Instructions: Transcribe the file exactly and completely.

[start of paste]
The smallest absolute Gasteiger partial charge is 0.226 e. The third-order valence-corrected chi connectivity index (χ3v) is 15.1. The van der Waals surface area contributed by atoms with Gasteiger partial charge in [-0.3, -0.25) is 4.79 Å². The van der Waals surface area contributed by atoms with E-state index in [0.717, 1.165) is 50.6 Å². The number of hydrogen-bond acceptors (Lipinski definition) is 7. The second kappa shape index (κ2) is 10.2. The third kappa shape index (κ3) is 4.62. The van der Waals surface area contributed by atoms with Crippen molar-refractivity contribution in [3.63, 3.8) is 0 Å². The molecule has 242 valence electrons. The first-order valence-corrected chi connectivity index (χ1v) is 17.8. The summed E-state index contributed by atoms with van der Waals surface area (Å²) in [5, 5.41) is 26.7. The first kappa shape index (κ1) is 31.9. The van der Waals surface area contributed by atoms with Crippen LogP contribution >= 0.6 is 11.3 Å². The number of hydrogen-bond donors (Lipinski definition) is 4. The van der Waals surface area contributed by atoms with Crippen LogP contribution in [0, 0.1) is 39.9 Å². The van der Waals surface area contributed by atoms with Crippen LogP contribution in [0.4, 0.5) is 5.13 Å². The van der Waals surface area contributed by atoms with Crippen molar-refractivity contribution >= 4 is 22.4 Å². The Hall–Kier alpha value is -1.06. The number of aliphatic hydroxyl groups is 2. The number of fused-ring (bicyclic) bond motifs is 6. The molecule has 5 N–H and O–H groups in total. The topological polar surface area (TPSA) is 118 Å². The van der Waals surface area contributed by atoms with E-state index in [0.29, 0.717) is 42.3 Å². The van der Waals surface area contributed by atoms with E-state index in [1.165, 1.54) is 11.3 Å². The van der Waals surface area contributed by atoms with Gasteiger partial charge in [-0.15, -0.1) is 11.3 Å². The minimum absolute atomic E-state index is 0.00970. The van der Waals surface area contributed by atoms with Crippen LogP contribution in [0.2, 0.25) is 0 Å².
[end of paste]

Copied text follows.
The smallest absolute Gasteiger partial charge is 0.226 e. The third-order valence-corrected chi connectivity index (χ3v) is 15.1. The van der Waals surface area contributed by atoms with Gasteiger partial charge in [-0.3, -0.25) is 4.79 Å². The van der Waals surface area contributed by atoms with E-state index in [0.717, 1.165) is 50.6 Å². The number of hydrogen-bond acceptors (Lipinski definition) is 7. The second kappa shape index (κ2) is 10.2. The third kappa shape index (κ3) is 4.62. The van der Waals surface area contributed by atoms with Crippen molar-refractivity contribution in [3.63, 3.8) is 0 Å². The molecule has 242 valence electrons. The first-order valence-corrected chi connectivity index (χ1v) is 17.8. The summed E-state index contributed by atoms with van der Waals surface area (Å²) in [5, 5.41) is 26.7. The first kappa shape index (κ1) is 31.9. The van der Waals surface area contributed by atoms with Crippen LogP contribution >= 0.6 is 11.3 Å². The number of hydrogen-bond donors (Lipinski definition) is 4. The van der Waals surface area contributed by atoms with Crippen LogP contribution in [0, 0.1) is 39.9 Å². The van der Waals surface area contributed by atoms with Crippen LogP contribution in [0.4, 0.5) is 5.13 Å². The van der Waals surface area contributed by atoms with Crippen molar-refractivity contribution >= 4 is 22.4 Å². The Hall–Kier alpha value is -1.06. The number of aliphatic hydroxyl groups is 2. The number of fused-ring (bicyclic) bond motifs is 6. The molecule has 5 N–H and O–H groups in total. The topological polar surface area (TPSA) is 118 Å². The van der Waals surface area contributed by atoms with E-state index in [0.29, 0.717) is 42.3 Å². The van der Waals surface area contributed by atoms with E-state index in [1.165, 1.54) is 11.3 Å². The van der Waals surface area contributed by atoms with Gasteiger partial charge in [-0.15, -0.1) is 11.3 Å². The minimum absolute atomic E-state index is 0.00970. The van der Waals surface area contributed by atoms with Crippen LogP contribution in [0.2, 0.25) is 0 Å².